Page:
Jupiter - Facts for Kids

Jupiter - Facts for Kids
Jupiter [credit: Hubble Space Telescope]

The biggest planet in the Solar System.
Jupiter was named for the king of the ancient Roman gods. It's about 143,000 km in diameter (89,000 miles). That's 11 times bigger than the Earth. If we had a bubble as big as Jupiter, we could fit the other seven planets inside it, plus the moons, dwarf planets. asteroids and comets. After putting all that into our Jupiter-sized balloon, there would still be lots of room left over.

Jupiter is 5 AU away from the Sun.
An astronomical unit (AU) is the distance from the Earth to the Sun. Jupiter is 5 times farther from the Sun than Earth is.

Jupiter is a gas planet.
It doesn't have a solid surface we could stand on. If we dropped through its atmosphere, the air would get thicker and thicker, and the pressure would get bigger. We'd keep sinking until we were squashed.

You would weigh more on Jupiter than you do on Earth.
Jupiter's gravity is strong. Although you couldn't stand on Jupiter, if you were in the cloud tops, you would weigh more than twice as much as you do at home. Someone weighing 50 kg (110 lbs) on Earth would weigh a whopping 120 kg at the cloud tops. Deeper into the atmosphere your weight would increase. If you have trouble getting out of bed at home, imagine trying to get up in the morning on Jupiter.

The Great Red Spot is Jupiter's most famous feature.
You can see the spot in the image at the top of the page. It's an enormous storm that blows harder than a hurricane on Earth. It's so big you could line up three Earths across it. Over 350 years ago, English scientist Robert Hooke saw a red spot on Jupiter. It may be the same one that astronomers have observed since 1831.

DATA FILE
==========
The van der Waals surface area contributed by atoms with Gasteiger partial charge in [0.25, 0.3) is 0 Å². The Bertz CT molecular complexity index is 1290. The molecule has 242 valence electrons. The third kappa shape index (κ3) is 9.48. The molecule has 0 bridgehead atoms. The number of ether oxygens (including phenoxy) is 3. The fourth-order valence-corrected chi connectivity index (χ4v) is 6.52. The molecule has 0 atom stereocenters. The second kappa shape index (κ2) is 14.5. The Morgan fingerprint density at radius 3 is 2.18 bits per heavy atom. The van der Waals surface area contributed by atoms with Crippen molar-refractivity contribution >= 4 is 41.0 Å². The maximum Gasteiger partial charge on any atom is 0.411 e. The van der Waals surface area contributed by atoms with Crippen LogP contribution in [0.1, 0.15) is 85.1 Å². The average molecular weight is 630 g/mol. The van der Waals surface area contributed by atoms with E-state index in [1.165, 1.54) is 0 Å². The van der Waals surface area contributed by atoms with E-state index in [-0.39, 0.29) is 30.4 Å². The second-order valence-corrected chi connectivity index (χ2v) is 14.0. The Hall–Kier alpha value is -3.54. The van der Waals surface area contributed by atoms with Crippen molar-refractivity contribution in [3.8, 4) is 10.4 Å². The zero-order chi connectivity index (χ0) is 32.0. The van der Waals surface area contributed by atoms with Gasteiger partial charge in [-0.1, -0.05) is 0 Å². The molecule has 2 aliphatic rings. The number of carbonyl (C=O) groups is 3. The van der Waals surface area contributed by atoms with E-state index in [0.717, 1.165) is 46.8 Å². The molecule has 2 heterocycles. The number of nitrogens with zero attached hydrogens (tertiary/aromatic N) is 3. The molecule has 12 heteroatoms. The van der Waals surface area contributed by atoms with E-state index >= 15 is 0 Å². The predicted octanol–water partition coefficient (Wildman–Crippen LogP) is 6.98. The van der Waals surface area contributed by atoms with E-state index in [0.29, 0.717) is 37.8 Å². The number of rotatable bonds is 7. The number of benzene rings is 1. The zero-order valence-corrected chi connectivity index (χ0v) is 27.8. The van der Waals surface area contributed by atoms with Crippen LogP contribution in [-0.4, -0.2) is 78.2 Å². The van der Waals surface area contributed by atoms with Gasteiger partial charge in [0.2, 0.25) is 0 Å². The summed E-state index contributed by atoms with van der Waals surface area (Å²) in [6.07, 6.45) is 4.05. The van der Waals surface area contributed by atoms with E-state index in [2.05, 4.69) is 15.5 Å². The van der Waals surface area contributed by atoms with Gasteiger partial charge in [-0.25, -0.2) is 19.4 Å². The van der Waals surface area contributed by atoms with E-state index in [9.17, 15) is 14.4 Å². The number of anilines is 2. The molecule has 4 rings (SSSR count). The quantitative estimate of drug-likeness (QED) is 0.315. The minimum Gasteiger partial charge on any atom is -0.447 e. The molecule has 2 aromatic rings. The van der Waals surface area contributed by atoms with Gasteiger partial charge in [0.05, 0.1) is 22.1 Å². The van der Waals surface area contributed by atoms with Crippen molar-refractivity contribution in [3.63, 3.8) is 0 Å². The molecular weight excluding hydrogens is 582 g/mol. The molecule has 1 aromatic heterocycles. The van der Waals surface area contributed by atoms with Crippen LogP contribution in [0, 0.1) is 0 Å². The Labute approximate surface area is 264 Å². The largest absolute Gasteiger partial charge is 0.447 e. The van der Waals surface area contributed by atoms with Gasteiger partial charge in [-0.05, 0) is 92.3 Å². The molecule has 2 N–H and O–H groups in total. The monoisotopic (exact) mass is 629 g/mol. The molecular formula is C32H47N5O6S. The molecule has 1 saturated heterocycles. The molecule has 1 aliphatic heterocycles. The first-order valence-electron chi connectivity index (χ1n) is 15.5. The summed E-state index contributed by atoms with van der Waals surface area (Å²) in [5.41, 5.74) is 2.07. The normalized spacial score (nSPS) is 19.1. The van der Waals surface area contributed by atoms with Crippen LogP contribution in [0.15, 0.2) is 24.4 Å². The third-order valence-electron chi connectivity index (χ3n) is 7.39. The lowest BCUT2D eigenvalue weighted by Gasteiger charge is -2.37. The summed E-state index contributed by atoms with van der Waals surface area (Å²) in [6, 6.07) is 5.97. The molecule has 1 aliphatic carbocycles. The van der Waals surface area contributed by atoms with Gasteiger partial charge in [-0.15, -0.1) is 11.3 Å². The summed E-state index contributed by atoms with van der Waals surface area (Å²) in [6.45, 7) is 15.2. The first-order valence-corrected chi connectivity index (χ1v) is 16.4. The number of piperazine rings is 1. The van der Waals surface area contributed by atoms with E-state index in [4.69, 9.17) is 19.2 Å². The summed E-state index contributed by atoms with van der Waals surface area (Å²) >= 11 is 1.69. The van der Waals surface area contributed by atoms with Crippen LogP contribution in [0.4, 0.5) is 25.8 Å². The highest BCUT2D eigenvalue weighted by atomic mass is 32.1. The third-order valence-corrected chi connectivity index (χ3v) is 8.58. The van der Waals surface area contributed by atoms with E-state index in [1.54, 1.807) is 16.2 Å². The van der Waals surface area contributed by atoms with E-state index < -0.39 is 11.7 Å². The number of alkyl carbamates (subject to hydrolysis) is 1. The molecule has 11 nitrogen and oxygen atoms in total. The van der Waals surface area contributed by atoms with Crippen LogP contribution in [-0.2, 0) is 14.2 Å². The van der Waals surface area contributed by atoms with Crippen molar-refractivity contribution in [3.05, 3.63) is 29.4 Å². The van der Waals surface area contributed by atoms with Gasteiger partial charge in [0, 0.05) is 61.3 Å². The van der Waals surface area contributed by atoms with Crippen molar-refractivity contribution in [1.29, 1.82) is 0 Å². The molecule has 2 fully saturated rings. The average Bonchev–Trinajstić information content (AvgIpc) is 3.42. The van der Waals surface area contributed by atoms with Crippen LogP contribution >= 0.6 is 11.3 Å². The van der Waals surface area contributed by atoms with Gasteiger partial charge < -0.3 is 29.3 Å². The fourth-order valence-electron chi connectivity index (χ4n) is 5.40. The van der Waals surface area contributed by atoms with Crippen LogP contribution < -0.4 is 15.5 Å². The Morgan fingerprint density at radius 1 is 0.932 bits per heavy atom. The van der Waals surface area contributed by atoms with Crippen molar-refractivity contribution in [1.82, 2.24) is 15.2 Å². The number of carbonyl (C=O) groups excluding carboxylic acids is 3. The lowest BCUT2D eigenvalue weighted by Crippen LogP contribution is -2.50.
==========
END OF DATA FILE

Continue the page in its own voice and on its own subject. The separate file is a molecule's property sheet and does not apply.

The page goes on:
Saturn has a beautiful set of rings. And surprise! Jupiter has rings too.
The Voyager spacecraft discovered Jupiter's rings in 1979. It was an exciting discovery, but they're pretty boring compared to Saturn's rings. The three thin rings are made mostly of dust, so they're hard to see.

Jupiter has a 79 known moons.
The four largest moons were discovered by Galileo Galilei in 1610. Only Saturn is known to have more moons. The biggest moon in the Solar System in Jupiter's moon Ganymede.

Jupiter has short days and long years.
A year is nearly 12 Earth years on Jupiter, so you wouldn't have birthdays very often. However, the days are the shortest of any Solar System planet – less than ten hours.

Observing Jupiter
When our distant ancestors observed the night sky, their eyes were drawn to this bright celestial object. You can easily see it, even in the city. Only the Moon and Venus look brighter. Good binoculars let you see the Galilean moons as points of light, and a small telescope can show you Jupiter's cloud bands.

You Should Also Read:
Jupiter's Moons – Facts for Kids
Biggest in the Solar System – Facts for Kids
Solar System – Tour for Kids

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